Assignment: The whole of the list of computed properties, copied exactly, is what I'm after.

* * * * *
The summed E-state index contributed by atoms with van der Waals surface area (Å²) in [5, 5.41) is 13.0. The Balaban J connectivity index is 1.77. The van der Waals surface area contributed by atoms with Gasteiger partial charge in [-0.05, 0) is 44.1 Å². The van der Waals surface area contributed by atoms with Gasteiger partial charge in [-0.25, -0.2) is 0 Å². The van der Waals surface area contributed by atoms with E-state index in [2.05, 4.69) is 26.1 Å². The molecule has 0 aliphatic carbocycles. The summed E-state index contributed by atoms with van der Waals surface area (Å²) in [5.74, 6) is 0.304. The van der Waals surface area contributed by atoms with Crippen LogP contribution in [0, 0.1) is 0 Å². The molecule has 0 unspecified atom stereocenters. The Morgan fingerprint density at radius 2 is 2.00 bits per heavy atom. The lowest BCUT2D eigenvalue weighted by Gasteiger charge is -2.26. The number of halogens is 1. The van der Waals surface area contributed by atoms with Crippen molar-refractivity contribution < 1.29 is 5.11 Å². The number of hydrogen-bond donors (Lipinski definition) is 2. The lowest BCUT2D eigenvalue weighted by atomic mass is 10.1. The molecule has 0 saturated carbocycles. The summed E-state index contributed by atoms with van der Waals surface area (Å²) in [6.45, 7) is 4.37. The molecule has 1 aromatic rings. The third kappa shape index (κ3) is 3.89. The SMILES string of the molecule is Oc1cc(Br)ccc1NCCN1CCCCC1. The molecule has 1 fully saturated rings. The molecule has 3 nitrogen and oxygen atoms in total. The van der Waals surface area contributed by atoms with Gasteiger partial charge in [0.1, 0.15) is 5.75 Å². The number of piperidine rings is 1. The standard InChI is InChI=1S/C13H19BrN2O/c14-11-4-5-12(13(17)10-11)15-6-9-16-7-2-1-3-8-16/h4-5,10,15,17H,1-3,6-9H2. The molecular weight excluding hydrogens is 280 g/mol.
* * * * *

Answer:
The summed E-state index contributed by atoms with van der Waals surface area (Å²) in [5, 5.41) is 13.0. The Balaban J connectivity index is 1.77. The van der Waals surface area contributed by atoms with Gasteiger partial charge in [-0.05, 0) is 44.1 Å². The van der Waals surface area contributed by atoms with Gasteiger partial charge in [-0.25, -0.2) is 0 Å². The van der Waals surface area contributed by atoms with E-state index in [2.05, 4.69) is 26.1 Å². The molecule has 0 aliphatic carbocycles. The summed E-state index contributed by atoms with van der Waals surface area (Å²) in [5.74, 6) is 0.304. The van der Waals surface area contributed by atoms with Crippen LogP contribution in [0, 0.1) is 0 Å². The molecule has 0 unspecified atom stereocenters. The Morgan fingerprint density at radius 2 is 2.00 bits per heavy atom. The lowest BCUT2D eigenvalue weighted by Gasteiger charge is -2.26. The number of halogens is 1. The van der Waals surface area contributed by atoms with Crippen molar-refractivity contribution < 1.29 is 5.11 Å². The number of hydrogen-bond donors (Lipinski definition) is 2. The lowest BCUT2D eigenvalue weighted by atomic mass is 10.1. The molecule has 0 saturated carbocycles. The summed E-state index contributed by atoms with van der Waals surface area (Å²) in [6.45, 7) is 4.37. The molecule has 1 aromatic rings. The third kappa shape index (κ3) is 3.89. The SMILES string of the molecule is Oc1cc(Br)ccc1NCCN1CCCCC1. The molecule has 1 fully saturated rings. The molecule has 3 nitrogen and oxygen atoms in total. The van der Waals surface area contributed by atoms with Gasteiger partial charge in [0.1, 0.15) is 5.75 Å². The number of piperidine rings is 1. The standard InChI is InChI=1S/C13H19BrN2O/c14-11-4-5-12(13(17)10-11)15-6-9-16-7-2-1-3-8-16/h4-5,10,15,17H,1-3,6-9H2. The molecular weight excluding hydrogens is 280 g/mol.